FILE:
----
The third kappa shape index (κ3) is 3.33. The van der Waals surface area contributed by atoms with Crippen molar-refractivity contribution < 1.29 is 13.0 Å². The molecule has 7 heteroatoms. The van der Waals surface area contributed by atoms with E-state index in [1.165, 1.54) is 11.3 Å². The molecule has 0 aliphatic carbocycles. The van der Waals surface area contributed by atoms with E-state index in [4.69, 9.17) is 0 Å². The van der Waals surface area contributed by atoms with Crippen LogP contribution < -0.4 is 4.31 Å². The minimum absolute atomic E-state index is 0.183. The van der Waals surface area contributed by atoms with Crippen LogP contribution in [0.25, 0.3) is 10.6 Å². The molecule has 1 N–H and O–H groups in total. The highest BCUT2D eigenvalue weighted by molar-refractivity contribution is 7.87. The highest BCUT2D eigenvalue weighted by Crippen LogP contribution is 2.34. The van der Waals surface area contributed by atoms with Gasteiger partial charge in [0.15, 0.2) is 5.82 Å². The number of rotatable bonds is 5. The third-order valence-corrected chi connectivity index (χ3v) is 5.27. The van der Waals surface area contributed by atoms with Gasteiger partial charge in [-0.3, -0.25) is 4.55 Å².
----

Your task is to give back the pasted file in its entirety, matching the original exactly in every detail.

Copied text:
The third kappa shape index (κ3) is 3.33. The van der Waals surface area contributed by atoms with Crippen molar-refractivity contribution < 1.29 is 13.0 Å². The molecule has 7 heteroatoms. The van der Waals surface area contributed by atoms with E-state index in [1.165, 1.54) is 11.3 Å². The molecule has 0 aliphatic carbocycles. The van der Waals surface area contributed by atoms with E-state index in [4.69, 9.17) is 0 Å². The van der Waals surface area contributed by atoms with Crippen LogP contribution < -0.4 is 4.31 Å². The minimum absolute atomic E-state index is 0.183. The van der Waals surface area contributed by atoms with Crippen LogP contribution in [0.25, 0.3) is 10.6 Å². The molecule has 1 N–H and O–H groups in total. The highest BCUT2D eigenvalue weighted by molar-refractivity contribution is 7.87. The highest BCUT2D eigenvalue weighted by Crippen LogP contribution is 2.34. The van der Waals surface area contributed by atoms with Gasteiger partial charge in [0.15, 0.2) is 5.82 Å². The number of rotatable bonds is 5. The third-order valence-corrected chi connectivity index (χ3v) is 5.27. The van der Waals surface area contributed by atoms with Gasteiger partial charge in [-0.3, -0.25) is 4.55 Å².